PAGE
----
In a series replete with combat and combat units—these are basically war movies, after all—most characters seem to be really, really bad at, well, at war. Consider the Empire. They’re the technically dominant force, with legions of specialized troopers: storm, scout, snow, death, and so on. On land, they have light and heavy armor in the form at AT-STs and AT-ATs, giving them heavy platforms to reduce even the most intractable of foes. In space, they can deploy echelons of attack fighters, classes of star destroyers that range from light to “is that an Executor-class in your pocket or are you just happy to see me?”
The Empire can project immense power on both the land and in space to defend its imperial interests. But they’re also horrible at it.
One of the basics of warfare is fire and maneuver: synchronizing all weapons systems and personnel on a close timetable of destruction to pinpoint the enemy’s weakness, pin them with fire, and maneuver to strike at an exposed flank or rear. This involves the application of indirect and direct fires, as well as forces to fix the enemy in one spot and others to envelop or exploit a breakthrough.
Our friends in the Imperial Army and Navy never met a problem they couldn’t solve with a bold frontal assault. There is no subtlety in Imperial tactics; just keep throwing Stormtroopers and Tie fighters at the problem until it is no longer a problem. They don’t bother to use indirect fire or even coordinate close air support at a tactical level. Their synchronization of the battlespace boils down to “is everyone on line and shooting in the generally same direction?” It’s laughable.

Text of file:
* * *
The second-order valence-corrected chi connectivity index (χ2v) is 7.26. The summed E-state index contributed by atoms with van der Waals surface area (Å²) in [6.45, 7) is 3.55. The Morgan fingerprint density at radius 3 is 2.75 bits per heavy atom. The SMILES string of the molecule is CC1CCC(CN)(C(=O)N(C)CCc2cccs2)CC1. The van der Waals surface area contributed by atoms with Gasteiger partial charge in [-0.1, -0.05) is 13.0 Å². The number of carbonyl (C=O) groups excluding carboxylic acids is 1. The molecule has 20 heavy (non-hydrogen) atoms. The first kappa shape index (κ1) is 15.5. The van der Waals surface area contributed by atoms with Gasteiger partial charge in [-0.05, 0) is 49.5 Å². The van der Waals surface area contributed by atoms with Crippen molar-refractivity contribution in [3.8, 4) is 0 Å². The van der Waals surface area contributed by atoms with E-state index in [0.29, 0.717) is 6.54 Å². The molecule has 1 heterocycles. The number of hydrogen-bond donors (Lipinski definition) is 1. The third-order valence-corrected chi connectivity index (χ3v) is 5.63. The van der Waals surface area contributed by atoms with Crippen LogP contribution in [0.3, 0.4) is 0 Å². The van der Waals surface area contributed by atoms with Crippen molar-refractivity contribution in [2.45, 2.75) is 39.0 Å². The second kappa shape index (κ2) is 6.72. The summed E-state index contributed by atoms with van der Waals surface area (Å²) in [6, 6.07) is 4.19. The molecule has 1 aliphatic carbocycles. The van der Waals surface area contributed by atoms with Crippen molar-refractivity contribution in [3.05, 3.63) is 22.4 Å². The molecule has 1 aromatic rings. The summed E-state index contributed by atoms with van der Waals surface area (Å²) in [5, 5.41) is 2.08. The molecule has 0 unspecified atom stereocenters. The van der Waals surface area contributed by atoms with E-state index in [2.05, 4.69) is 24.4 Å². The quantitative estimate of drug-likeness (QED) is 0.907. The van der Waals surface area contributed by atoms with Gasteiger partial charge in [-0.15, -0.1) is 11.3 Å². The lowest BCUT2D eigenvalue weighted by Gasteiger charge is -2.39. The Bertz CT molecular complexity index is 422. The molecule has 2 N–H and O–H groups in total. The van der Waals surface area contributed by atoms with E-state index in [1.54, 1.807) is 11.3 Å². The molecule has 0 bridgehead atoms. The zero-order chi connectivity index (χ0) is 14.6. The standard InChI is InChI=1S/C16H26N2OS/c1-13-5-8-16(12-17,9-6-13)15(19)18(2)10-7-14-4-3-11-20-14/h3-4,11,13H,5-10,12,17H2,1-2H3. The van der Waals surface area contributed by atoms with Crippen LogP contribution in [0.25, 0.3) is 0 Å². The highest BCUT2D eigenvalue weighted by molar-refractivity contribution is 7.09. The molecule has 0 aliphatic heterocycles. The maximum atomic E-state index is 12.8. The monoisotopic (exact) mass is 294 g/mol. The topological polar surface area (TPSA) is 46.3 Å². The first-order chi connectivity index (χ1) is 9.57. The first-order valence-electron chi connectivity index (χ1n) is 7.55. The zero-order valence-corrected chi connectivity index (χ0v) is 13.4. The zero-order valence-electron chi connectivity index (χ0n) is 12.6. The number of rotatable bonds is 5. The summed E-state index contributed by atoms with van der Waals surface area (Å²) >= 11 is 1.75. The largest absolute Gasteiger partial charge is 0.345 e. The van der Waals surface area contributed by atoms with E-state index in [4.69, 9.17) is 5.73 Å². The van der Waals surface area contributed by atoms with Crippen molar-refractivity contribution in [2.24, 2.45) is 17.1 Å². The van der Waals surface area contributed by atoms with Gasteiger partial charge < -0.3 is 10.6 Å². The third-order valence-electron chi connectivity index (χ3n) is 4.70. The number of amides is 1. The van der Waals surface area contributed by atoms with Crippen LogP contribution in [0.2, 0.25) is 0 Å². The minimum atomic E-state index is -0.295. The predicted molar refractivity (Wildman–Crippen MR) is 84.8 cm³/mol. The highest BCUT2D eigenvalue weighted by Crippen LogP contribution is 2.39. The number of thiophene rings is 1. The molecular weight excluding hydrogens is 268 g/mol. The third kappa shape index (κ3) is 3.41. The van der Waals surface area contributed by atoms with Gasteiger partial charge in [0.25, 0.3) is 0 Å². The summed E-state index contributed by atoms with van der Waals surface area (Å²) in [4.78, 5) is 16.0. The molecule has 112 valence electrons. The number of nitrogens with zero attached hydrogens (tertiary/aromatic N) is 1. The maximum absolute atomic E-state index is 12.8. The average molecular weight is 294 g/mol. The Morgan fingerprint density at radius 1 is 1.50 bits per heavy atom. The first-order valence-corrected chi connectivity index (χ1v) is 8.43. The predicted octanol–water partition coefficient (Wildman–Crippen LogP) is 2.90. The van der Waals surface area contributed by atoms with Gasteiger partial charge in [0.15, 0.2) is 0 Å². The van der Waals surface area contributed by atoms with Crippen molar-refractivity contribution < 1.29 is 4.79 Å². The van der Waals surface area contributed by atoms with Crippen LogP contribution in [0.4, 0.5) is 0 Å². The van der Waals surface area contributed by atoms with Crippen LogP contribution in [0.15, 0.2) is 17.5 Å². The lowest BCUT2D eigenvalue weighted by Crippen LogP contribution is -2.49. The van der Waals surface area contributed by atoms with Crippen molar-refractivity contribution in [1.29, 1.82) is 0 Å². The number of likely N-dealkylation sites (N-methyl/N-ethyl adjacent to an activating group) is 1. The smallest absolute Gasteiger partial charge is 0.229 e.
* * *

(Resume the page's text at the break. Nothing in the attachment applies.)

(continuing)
You might rightly ask: If the Empire is so bad at war, why is it the top bantha in the galaxy? That’s easy. The Rebel Alliance is even worse . They have virtually zero ground game, minus some special ops units here and there. Their smattering of freedom fighters with small arms don’t stand a chance against Imperial armor. Hoth alone showed that Rebel forces had no clue how to conduct ground combat, as they failed to place a single obstacle along the enemy’s lone avenue of approach. They didn’t develop an integrated fires plan or coordinate their close air support with the infantry defense. In short, there’s no need to develop tactics if your enemy relies on hope as their main strategy.
No wonder, then, that the Imperial garrison on the forest moon of Endor is horribly unprepared to face the Ewoks. As others have pointed out, the Ewoks seem to portray your garden variety insurgent or guerrilla force; George Lucas himself has said that he drew inspiration from the Vietnam War. But the Ewoks are also the only fighters in all of Star Wars to portray multi-domain operations. They force their enemies to respond to a variety of threats simultaneously, throwing them off balance and allowing the Ewoks to seize the initiative. Let’s break this down.The Ewoks face a heavily armed force of storm and scout troopers, with several light armor platforms. The Imperial force has just captured the supposedly elite Rebel Alliance special operations detachment tasked with knocking out the shield generator that protected the second iteration of the Death Star—conveniently located on the small, heavily wooded moon of the planet Endor.
Carrying improvements like seats that swivel between patient-bearing stretchers and enemy-facing machine guns, the Combat Rescue Helicopter could enter service next year. The new Combat Rescue Helicopter, as the Air Force dubs it, comes with a suite of improvements over the HH-60 Pave Hawk it’s replacing, some of them long needed.